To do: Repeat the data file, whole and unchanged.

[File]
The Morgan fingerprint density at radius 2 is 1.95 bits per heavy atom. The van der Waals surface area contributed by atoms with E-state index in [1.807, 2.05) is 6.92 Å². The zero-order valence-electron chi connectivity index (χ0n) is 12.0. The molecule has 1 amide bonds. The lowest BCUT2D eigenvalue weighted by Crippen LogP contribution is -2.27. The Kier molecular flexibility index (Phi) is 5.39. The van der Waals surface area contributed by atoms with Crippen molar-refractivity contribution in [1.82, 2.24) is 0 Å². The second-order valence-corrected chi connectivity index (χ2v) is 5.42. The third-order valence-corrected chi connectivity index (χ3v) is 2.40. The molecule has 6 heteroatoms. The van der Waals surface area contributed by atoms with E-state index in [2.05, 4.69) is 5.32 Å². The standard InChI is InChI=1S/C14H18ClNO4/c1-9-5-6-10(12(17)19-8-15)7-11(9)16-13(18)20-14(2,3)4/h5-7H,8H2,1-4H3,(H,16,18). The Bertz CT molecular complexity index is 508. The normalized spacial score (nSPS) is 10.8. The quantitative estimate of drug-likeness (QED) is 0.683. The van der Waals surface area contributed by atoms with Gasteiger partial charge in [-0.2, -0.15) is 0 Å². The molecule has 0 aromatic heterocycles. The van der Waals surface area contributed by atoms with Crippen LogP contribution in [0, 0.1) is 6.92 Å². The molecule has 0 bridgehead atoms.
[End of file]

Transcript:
The Morgan fingerprint density at radius 2 is 1.95 bits per heavy atom. The van der Waals surface area contributed by atoms with E-state index in [1.807, 2.05) is 6.92 Å². The zero-order valence-electron chi connectivity index (χ0n) is 12.0. The molecule has 1 amide bonds. The lowest BCUT2D eigenvalue weighted by Crippen LogP contribution is -2.27. The Kier molecular flexibility index (Phi) is 5.39. The van der Waals surface area contributed by atoms with Crippen molar-refractivity contribution in [1.82, 2.24) is 0 Å². The second-order valence-corrected chi connectivity index (χ2v) is 5.42. The third-order valence-corrected chi connectivity index (χ3v) is 2.40. The molecule has 6 heteroatoms. The van der Waals surface area contributed by atoms with E-state index in [2.05, 4.69) is 5.32 Å². The standard InChI is InChI=1S/C14H18ClNO4/c1-9-5-6-10(12(17)19-8-15)7-11(9)16-13(18)20-14(2,3)4/h5-7H,8H2,1-4H3,(H,16,18). The Bertz CT molecular complexity index is 508. The normalized spacial score (nSPS) is 10.8. The quantitative estimate of drug-likeness (QED) is 0.683. The van der Waals surface area contributed by atoms with Gasteiger partial charge in [-0.2, -0.15) is 0 Å². The molecule has 0 aromatic heterocycles. The van der Waals surface area contributed by atoms with Crippen LogP contribution in [0, 0.1) is 6.92 Å². The molecule has 0 bridgehead atoms.